The Dogon are an isolated African tribe who live along a 200-kilometre stretch of escarpment called the Cliffs of Bandiagara near Timbuktu. The French anthropologist Marcel Griaule recorded the Dogon religion in 1946 in his book, Conversations with Ogotemmêli (Dieu d’Eau). Shannon Dorey analyzes Griaule’s, Conversations with Ogotemmêli (Dieu d’Eau)in detail in The Master Of Speech.
In 1946, the Dogon were one of the last groups of people to come under French rule. Because they had maintained their own beliefs and religious practices, they were thought to have been one of the best examples of “primitive savagery” known to the world at that time. Even African Muslims were said to have had trouble understanding the Dogon belief system.
Dogon on the Cliffs of Bandiagara 1974 by H. Grobe2
Griaule established his relationship with the Dogon people during field trips which began in 1931. After years of questioning the Dogon elders about the religion, the Dogon finally agreed to let Griaule in on the religion’s innermost teachings. The Dogon elder Ogotemmêli was chosen to present the secret knowledge to Griaule. This was done in 33 days, which began in October of 1946.
Ogotemmêli was considered one of the most powerful minds on the Cliffs of Bandiagara in Mali where the Dogon lived. Ogotemmêli’s grandfather had initiated him into the mysteries of the Dogon religion when he was 15. After his grandfather had died his father had taken over the instruction, which according to Griaule had gone on for more than 20 years.
It was because of Ogotemmêli, that Griaule recorded the religion so accurately. According to Dorey, without this accuracy it would have been impossible for her or any other researcher to decipher it. When it was created, the religion’s continuity was established through its symbolism rather than through its chronology. Without the consistency of the symbols, the religion’s meaning would have been lost. The religion was deliberately created this way to protect it from outside influence. Dorey’s research indicates the Dogon religion was one of the mystery pagan religions thought to have been lost to humanity.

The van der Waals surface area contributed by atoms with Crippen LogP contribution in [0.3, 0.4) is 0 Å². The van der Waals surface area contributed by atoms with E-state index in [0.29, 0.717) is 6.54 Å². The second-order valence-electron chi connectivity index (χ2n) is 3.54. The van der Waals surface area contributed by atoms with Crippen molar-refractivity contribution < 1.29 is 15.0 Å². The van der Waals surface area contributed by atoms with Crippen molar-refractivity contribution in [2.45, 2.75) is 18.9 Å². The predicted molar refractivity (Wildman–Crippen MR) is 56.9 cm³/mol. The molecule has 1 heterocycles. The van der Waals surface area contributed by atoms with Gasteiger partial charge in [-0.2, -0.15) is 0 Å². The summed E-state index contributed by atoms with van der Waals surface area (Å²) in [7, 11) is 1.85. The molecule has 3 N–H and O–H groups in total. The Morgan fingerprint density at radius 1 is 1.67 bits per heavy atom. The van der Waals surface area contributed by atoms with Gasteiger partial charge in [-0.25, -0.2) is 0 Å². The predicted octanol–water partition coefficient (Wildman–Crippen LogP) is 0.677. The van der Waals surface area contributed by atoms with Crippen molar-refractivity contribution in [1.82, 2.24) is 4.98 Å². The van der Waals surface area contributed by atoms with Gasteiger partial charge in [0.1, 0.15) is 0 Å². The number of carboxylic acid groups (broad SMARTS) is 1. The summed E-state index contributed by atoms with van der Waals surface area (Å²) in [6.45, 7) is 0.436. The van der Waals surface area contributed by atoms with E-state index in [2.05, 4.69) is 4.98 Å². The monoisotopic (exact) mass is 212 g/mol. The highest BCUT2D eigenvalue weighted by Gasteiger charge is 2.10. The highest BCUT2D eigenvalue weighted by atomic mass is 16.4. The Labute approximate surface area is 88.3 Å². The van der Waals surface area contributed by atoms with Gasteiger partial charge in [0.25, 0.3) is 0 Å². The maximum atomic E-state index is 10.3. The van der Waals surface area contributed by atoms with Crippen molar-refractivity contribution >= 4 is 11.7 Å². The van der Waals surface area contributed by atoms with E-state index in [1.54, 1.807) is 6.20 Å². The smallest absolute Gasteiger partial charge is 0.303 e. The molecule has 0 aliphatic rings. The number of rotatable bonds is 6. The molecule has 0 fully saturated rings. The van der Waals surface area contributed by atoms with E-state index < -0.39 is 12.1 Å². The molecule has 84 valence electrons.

At the time that Griaule recorded the mythology, he admitted that he didn’t really understand a lot of what he was recording. He wrote it down as Ogotemmêli told it to him. Dorey believes this religion is about DNA and genetic engineering.
According to Dorey, the unique structure of this religion suggests it was created in an oral culture. This is why it has been so difficult for researchers to understand it. Because we live in a written culture, its composition is foreign to our way of thinking. The fact it took someone as intelligent as Ogotemmêli over 20 years to learn this religion attests to its complexity. It is not an easy mythology to understand but it is without a doubt the most significant mythology recorded to date.
Dogon Women With Calabashes and Baskets3
It was the isolation of the Dogon tribe, who lived so high in the Cliffs of Bandiagara, that has permitted the mythology to survive to the present in its purest state. There was an indication that the Nummo may have helped the Dogon create the mythology.
According to Dorey, so much of the belief system was intertwined with the Dogon’s daily existence, that there was the sense the mythology was deliberately manufactured in a way that would help them remember it. Even the descriptions of the serpent and fish like Nummo, were exhibited in the jewellery, clothing and tattoos of the Dogon. Perhaps in the isolated Dogon, the Nummo saw an opportunity for the truth to survive.
In The Master Of Speech, Dorey reveals that the Dogon religion is older than Greek and Egyptian mythologies. The Nummo, with their serpent, fish and lizard like descriptions are identified with the serpent and Goddess religions found throughout the world. It is an Earth centered religion that indicates human spiritualism is connected to human DNA, which is connected to the Earth itself.